Kacia Wilson 2L is one of just seven law students nationwide featured in The National Jurist’s “Law Students of the Year.” The list appears in the magazine’s spring 2021 issue.
Wilson, a semi-finalist for the honor, balances her full-time legal studies with a per diem job in the Lenox Hill Hospital Emergency Room. Her always-busy job took a dramatic turn in spring 2020 when COVID-19 struck and Lenox Hill converted most of its facility into COVID units.
Despite the additional challenges, and as she forged ahead in legal studies, Wilson continued to take on ER shifts to give back to her community. NYLS profiled Wilson in the School’s “Rising to the Challenge” series in April 2020, and she was also spotlighted in the New York Daily News and Teen Vogue.
“I am inspired by my amazing coworkers at Lenox Hill and my family members who work in health care and have also been on the front lines of this pandemic, especially my mother,” Wilson said.
At NYLS, Wilson is applying the same drive and purpose to her goal of becoming a public defender. During fall 2020, she externed with New York County Defender Services (NYCDS), attending arraignments, participating in client interviews, and doing research on numerous legal matters, including New York’s recent bail reform measures, which were complicated by the COVID-19 pandemic. In her time at NYCDS, she also helped prepare testimony on banning solitary confinement, which was given at the New York City Committee on Justice System Oversight Hearing on Ending Solitary Confinement in New York City Jails. She will return to NYCDS in summer 2021.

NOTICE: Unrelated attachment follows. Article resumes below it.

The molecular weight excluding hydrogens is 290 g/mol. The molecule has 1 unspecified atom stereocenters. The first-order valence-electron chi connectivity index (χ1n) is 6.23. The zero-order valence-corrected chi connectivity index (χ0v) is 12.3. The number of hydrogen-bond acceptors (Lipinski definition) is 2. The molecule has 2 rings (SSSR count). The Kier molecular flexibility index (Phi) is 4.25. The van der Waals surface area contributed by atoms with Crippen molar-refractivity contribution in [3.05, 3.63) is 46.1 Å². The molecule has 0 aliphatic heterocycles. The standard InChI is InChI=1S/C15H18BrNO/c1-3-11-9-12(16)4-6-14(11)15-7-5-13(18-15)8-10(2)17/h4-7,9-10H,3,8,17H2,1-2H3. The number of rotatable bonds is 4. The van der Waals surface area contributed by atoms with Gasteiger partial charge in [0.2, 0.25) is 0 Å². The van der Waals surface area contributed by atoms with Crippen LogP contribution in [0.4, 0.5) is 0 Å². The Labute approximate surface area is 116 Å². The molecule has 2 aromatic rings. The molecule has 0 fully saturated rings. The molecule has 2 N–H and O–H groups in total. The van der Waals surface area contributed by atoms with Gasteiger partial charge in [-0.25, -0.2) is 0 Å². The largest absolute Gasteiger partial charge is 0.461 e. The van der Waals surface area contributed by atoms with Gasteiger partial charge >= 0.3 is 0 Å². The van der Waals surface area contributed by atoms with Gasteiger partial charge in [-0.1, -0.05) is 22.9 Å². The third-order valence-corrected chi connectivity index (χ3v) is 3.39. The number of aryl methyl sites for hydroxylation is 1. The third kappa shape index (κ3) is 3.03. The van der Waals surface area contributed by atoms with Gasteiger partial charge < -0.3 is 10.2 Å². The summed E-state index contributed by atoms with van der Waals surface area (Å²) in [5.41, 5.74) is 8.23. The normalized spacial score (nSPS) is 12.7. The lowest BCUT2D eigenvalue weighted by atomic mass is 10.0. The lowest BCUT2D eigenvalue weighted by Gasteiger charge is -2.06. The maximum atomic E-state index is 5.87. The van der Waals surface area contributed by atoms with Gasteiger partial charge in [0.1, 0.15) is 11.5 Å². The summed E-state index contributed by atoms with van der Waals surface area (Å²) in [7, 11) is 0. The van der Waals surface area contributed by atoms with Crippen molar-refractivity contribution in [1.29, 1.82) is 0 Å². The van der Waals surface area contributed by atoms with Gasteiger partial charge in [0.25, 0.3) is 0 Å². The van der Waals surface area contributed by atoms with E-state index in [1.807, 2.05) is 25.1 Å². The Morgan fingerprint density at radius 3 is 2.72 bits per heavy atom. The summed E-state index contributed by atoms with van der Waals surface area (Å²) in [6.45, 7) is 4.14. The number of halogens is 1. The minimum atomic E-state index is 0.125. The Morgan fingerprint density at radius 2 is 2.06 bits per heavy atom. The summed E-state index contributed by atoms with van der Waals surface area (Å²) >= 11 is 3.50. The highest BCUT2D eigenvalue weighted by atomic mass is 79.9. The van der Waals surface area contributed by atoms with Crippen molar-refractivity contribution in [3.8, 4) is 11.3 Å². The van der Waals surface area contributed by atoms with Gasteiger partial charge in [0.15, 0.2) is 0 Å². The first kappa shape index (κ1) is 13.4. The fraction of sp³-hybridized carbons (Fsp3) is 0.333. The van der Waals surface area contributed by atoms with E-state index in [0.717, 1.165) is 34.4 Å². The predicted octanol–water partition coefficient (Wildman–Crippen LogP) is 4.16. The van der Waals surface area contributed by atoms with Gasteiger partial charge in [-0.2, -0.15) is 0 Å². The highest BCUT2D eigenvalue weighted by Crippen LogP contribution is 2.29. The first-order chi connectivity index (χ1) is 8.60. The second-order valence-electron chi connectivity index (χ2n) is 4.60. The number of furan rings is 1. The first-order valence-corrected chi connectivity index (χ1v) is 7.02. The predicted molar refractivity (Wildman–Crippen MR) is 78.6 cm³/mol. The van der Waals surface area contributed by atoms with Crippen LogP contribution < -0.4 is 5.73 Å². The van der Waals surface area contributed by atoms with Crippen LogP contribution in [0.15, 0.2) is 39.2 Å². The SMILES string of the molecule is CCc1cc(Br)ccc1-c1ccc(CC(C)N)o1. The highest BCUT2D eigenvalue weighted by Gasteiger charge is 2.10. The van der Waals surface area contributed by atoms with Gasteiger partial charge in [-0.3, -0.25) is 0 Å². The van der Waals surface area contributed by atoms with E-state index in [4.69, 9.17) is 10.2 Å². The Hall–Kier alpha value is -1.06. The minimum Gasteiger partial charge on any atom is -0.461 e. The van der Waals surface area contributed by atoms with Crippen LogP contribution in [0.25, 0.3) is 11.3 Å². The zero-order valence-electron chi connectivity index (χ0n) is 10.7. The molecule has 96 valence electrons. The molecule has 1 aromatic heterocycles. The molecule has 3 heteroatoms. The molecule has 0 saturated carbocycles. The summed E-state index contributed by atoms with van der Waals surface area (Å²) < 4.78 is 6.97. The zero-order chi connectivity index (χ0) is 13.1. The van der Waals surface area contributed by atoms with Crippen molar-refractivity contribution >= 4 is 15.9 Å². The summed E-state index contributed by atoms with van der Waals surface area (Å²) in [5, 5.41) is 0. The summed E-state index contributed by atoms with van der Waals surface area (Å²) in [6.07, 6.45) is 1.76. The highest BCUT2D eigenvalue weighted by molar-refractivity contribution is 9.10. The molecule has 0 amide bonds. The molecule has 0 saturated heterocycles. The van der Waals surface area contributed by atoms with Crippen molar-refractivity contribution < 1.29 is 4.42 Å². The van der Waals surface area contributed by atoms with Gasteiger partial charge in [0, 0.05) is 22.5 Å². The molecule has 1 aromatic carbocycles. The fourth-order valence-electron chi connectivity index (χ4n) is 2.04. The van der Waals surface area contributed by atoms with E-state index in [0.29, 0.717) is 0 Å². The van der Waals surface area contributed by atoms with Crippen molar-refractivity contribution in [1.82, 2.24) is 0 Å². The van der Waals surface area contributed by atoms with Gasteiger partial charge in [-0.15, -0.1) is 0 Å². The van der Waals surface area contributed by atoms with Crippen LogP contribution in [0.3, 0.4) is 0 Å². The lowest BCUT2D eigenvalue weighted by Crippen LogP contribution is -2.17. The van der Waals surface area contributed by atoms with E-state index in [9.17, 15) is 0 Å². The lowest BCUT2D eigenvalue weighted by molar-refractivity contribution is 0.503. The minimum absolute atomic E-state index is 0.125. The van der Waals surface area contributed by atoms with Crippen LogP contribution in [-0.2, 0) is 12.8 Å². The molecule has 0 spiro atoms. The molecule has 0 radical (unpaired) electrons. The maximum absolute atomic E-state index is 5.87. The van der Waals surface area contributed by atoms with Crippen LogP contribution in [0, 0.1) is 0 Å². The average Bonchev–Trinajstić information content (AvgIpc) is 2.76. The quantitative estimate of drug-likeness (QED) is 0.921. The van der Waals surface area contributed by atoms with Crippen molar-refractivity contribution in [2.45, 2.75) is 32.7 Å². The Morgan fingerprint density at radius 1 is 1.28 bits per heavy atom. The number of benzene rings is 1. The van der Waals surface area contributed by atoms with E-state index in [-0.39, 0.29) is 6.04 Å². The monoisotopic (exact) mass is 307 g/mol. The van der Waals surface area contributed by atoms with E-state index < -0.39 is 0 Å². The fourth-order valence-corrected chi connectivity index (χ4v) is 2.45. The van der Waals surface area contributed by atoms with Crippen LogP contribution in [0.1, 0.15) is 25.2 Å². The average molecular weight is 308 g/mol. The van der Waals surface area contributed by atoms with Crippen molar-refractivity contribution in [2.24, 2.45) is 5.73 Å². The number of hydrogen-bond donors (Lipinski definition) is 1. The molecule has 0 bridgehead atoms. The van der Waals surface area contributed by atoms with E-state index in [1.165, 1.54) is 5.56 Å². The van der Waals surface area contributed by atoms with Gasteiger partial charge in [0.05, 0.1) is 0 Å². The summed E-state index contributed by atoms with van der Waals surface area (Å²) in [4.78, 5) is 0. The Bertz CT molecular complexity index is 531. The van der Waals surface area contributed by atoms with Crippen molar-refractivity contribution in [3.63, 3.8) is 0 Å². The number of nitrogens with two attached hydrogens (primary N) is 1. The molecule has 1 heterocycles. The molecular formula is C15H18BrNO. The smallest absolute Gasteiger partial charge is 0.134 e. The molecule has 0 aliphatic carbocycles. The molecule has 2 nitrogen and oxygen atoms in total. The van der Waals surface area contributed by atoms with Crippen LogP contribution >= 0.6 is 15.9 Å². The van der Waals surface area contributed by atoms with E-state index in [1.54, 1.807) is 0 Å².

Wilson also worked with NYLS’s Racial Justice Project in fall 2020 as a volunteer on the Carr v. de Blasio litigation, which has paved the way for a judicial inquiry into the 2014 death of Eric Garner.
Wilson will be the President of the Caribbean and West Indian Law Students Association for the 2021–22 academic year, and she is an ongoing member of the Black Law Students Association. She also sits on panels at her alma maters, John Jay College of Criminal Justice and Macaulay Honors College, to answer questions from pre-law students—part of her goal to increase Black and Caribbean representation in the legal field.